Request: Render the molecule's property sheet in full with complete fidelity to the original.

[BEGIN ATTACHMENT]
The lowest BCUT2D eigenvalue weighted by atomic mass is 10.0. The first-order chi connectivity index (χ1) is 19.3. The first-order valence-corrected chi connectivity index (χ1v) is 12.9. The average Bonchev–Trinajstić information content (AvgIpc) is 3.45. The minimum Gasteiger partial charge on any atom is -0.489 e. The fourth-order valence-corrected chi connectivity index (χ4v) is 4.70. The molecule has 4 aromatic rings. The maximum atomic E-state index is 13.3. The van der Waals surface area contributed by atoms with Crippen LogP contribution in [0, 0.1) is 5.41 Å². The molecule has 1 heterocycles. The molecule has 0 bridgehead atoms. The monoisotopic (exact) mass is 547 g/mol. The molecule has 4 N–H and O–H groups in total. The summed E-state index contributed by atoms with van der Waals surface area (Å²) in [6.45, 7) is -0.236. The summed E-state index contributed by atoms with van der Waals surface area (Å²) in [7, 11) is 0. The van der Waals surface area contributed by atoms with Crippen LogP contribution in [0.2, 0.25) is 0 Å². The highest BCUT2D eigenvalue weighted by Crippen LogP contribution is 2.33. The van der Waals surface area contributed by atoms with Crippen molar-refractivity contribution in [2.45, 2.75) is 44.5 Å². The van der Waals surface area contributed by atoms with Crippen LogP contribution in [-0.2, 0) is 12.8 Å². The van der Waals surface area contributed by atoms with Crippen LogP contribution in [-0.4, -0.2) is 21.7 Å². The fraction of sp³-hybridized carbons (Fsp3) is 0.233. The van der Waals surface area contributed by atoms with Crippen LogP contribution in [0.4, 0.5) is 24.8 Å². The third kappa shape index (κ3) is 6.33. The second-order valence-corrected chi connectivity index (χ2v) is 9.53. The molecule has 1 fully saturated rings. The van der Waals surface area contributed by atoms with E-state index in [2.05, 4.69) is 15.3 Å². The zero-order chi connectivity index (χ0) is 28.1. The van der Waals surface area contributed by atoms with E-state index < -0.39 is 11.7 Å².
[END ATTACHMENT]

The lowest BCUT2D eigenvalue weighted by atomic mass is 10.0. The first-order chi connectivity index (χ1) is 19.3. The first-order valence-corrected chi connectivity index (χ1v) is 12.9. The average Bonchev–Trinajstić information content (AvgIpc) is 3.45. The minimum Gasteiger partial charge on any atom is -0.489 e. The fourth-order valence-corrected chi connectivity index (χ4v) is 4.70. The molecule has 4 aromatic rings. The maximum atomic E-state index is 13.3. The van der Waals surface area contributed by atoms with Crippen LogP contribution in [0, 0.1) is 5.41 Å². The molecule has 1 heterocycles. The molecule has 0 bridgehead atoms. The monoisotopic (exact) mass is 547 g/mol. The molecule has 4 N–H and O–H groups in total. The summed E-state index contributed by atoms with van der Waals surface area (Å²) in [6.45, 7) is -0.236. The summed E-state index contributed by atoms with van der Waals surface area (Å²) in [7, 11) is 0. The van der Waals surface area contributed by atoms with Crippen LogP contribution in [0.2, 0.25) is 0 Å². The highest BCUT2D eigenvalue weighted by Crippen LogP contribution is 2.33. The van der Waals surface area contributed by atoms with Crippen molar-refractivity contribution in [2.45, 2.75) is 44.5 Å². The van der Waals surface area contributed by atoms with Crippen LogP contribution in [-0.2, 0) is 12.8 Å². The van der Waals surface area contributed by atoms with Crippen LogP contribution in [-0.4, -0.2) is 21.7 Å². The fraction of sp³-hybridized carbons (Fsp3) is 0.233. The van der Waals surface area contributed by atoms with Crippen LogP contribution in [0.4, 0.5) is 24.8 Å². The third kappa shape index (κ3) is 6.33. The second-order valence-corrected chi connectivity index (χ2v) is 9.53. The molecule has 1 fully saturated rings. The van der Waals surface area contributed by atoms with E-state index in [2.05, 4.69) is 15.3 Å². The zero-order chi connectivity index (χ0) is 28.1. The van der Waals surface area contributed by atoms with E-state index < -0.39 is 11.7 Å².